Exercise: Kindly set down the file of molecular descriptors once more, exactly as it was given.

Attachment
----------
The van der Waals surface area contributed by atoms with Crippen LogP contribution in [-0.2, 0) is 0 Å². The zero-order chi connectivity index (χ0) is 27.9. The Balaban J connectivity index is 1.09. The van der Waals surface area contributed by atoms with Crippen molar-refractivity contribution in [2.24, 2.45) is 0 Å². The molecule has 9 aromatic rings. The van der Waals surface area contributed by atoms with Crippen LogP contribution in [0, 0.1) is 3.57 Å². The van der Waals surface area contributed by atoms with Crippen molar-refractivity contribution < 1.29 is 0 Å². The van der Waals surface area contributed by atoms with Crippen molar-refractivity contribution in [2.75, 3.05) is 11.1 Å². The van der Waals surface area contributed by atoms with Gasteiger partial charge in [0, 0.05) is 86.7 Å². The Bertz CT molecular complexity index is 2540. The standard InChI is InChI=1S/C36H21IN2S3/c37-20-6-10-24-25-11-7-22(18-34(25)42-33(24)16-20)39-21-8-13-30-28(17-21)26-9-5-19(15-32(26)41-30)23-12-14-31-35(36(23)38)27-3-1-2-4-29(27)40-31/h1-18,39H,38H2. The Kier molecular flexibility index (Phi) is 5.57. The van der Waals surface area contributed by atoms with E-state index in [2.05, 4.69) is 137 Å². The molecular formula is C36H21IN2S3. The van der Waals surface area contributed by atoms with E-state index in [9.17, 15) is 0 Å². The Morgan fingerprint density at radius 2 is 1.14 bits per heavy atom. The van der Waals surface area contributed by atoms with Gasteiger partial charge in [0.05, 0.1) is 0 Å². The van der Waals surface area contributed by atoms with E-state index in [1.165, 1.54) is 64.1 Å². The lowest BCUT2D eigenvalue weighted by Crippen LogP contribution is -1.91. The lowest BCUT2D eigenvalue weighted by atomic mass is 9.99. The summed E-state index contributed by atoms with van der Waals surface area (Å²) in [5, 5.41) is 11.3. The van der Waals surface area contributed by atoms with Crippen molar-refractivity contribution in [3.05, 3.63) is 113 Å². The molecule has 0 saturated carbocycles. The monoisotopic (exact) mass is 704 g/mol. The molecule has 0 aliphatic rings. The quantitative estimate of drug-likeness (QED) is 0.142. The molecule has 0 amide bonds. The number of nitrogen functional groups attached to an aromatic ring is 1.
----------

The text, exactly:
The van der Waals surface area contributed by atoms with Crippen LogP contribution in [-0.2, 0) is 0 Å². The zero-order chi connectivity index (χ0) is 27.9. The Balaban J connectivity index is 1.09. The van der Waals surface area contributed by atoms with Crippen molar-refractivity contribution in [2.24, 2.45) is 0 Å². The molecule has 9 aromatic rings. The van der Waals surface area contributed by atoms with Crippen LogP contribution in [0, 0.1) is 3.57 Å². The van der Waals surface area contributed by atoms with Crippen molar-refractivity contribution < 1.29 is 0 Å². The van der Waals surface area contributed by atoms with Crippen molar-refractivity contribution in [2.75, 3.05) is 11.1 Å². The van der Waals surface area contributed by atoms with Gasteiger partial charge in [0, 0.05) is 86.7 Å². The Bertz CT molecular complexity index is 2540. The standard InChI is InChI=1S/C36H21IN2S3/c37-20-6-10-24-25-11-7-22(18-34(25)42-33(24)16-20)39-21-8-13-30-28(17-21)26-9-5-19(15-32(26)41-30)23-12-14-31-35(36(23)38)27-3-1-2-4-29(27)40-31/h1-18,39H,38H2. The Kier molecular flexibility index (Phi) is 5.57. The van der Waals surface area contributed by atoms with E-state index in [2.05, 4.69) is 137 Å². The molecular formula is C36H21IN2S3. The van der Waals surface area contributed by atoms with E-state index in [9.17, 15) is 0 Å². The Morgan fingerprint density at radius 2 is 1.14 bits per heavy atom. The van der Waals surface area contributed by atoms with Gasteiger partial charge in [0.05, 0.1) is 0 Å². The van der Waals surface area contributed by atoms with E-state index in [1.165, 1.54) is 64.1 Å². The lowest BCUT2D eigenvalue weighted by Crippen LogP contribution is -1.91. The lowest BCUT2D eigenvalue weighted by atomic mass is 9.99. The summed E-state index contributed by atoms with van der Waals surface area (Å²) in [5, 5.41) is 11.3. The van der Waals surface area contributed by atoms with Crippen molar-refractivity contribution in [3.05, 3.63) is 113 Å². The molecule has 0 saturated carbocycles. The monoisotopic (exact) mass is 704 g/mol. The molecule has 0 aliphatic rings. The quantitative estimate of drug-likeness (QED) is 0.142. The molecule has 0 amide bonds. The number of nitrogen functional groups attached to an aromatic ring is 1.